Figure 8

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Figure 8: 67-year-old woman presents with non-painful, atraumatic, dorsal forearm mass for several years. Sagittal T1-weighted image (8a) shows a mass (asterisk) in the subcutaneous fat of the proximal forearm abutting the superficial layer of the deep fascia with a thin T1 dark capsule (arrows). The mass is isointense to subcutaneous fat and its signal homogenously suppresses on an axial STIR image (8b) without soft tissue nodule or thick septations. The findings are diagnostic of a simple lipoma.

Figure 9

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Figure 9: 57-year-old man presents with pain and lump superficial to the fibular head. Axial fat-suppressed proton density-weighted weighted image (9a) demonstrates a T2 hyperintense soft tissue nodule superficial to the fibula (arrow). On coronal and sagittal images, not shown, it did not extend to the joint and was contiguous with the common peroneal nerve. Pre-contrast T1-weighted axial image (9b) and fat suppressed T1-weighted post contrast image (9c) show homogeneous enhancement which in combination with the location is diagnostic of a nerve sheath tumor.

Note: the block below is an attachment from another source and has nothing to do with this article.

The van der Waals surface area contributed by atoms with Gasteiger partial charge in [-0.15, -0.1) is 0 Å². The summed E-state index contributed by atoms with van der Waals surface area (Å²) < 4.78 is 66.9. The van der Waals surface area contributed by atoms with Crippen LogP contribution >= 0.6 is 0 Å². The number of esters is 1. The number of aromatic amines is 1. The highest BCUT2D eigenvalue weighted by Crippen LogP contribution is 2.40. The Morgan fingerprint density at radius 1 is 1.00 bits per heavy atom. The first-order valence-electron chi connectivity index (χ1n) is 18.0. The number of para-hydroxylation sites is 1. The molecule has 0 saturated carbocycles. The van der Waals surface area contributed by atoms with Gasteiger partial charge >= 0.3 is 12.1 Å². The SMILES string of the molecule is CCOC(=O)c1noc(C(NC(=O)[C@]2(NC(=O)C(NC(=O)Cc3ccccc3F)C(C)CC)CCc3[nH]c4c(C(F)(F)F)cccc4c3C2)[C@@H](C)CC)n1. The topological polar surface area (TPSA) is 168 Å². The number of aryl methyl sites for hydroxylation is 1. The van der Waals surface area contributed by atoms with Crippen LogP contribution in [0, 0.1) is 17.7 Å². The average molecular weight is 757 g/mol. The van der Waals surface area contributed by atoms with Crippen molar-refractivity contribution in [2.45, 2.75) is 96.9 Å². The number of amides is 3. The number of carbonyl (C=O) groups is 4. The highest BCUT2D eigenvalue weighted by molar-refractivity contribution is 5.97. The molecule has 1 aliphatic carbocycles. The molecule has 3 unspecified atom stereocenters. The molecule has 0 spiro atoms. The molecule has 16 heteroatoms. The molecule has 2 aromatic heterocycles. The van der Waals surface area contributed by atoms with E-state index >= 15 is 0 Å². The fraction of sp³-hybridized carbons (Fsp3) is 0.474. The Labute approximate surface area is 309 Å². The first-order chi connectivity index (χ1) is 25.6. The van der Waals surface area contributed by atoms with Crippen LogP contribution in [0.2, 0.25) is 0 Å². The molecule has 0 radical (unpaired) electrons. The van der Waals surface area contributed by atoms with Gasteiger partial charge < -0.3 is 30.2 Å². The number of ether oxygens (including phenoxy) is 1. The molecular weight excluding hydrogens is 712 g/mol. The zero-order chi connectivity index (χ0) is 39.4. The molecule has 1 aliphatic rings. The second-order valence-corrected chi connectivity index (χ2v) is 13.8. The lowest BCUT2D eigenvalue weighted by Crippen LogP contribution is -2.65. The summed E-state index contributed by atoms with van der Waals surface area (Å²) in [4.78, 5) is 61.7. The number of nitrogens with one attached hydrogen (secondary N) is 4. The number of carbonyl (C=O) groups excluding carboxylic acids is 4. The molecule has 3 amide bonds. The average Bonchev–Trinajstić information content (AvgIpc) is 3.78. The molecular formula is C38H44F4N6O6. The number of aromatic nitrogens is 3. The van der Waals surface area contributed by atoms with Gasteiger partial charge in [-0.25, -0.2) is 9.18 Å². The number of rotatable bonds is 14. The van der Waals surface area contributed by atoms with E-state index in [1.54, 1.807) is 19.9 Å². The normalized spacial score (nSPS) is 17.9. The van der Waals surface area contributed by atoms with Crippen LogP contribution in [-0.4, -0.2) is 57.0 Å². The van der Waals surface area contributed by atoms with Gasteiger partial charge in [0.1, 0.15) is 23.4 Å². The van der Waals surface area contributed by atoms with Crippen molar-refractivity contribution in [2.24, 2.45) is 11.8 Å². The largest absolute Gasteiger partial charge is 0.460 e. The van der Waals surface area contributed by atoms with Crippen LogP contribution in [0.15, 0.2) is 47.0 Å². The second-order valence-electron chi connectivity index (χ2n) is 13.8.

Figure 10

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Figure 10: 42-year-old man presents with soft tissue mass in the volar aspect of the distal forearm. Axial T2-weighted fat suppressed image (10a), axial (10b) and coronal T1-weghted images (10c) demonstrate a long segment fusiform mass (arrow) which has the same architecture and signal intensity as muscle on both T1- and T2-weighted images. The muscle is contiguous with the palmaris longus tendon (arrowhead) consistent with a reversed or digastric palmaris longus muscle, a normal variant.

Treatment and Prognosis

The treatment of muscle hernias is guided by the patient’s presenting symptoms.  In patients presenting with concern for soft tissue mass without focal pain, muscle hernias can be treated with reassurance.15,19 For patients with mild symptoms, including cramping, aching pain, and exertional discomfort the initial treatment is conservative with rest, activity modification, and support hose.10,19 In patients with moderate to severe pain, or for patients that fail conservative treatment, there are a variety of surgical options, with fasciotomy being the most widely accepted.5,12,19 Fasciotomy enlarges the fascial defect, allows unhindered muscle excursion, and eliminates the risk of future muscle ischemia or strangulation.6,8,12 Alternative surgical treatments include direct repair, muscle excision, fascial grafting, and mesh grafting.10,19  Direct repair is typically avoided in the lower leg due to the possibility of post-operative compartment syndrome.19,20 In a survey of athletes who underwent fasciotomy for symptomatic muscle hernia, Kramer et al. found that 82% of patients were satisfied with the results and 65% had returned to sports.5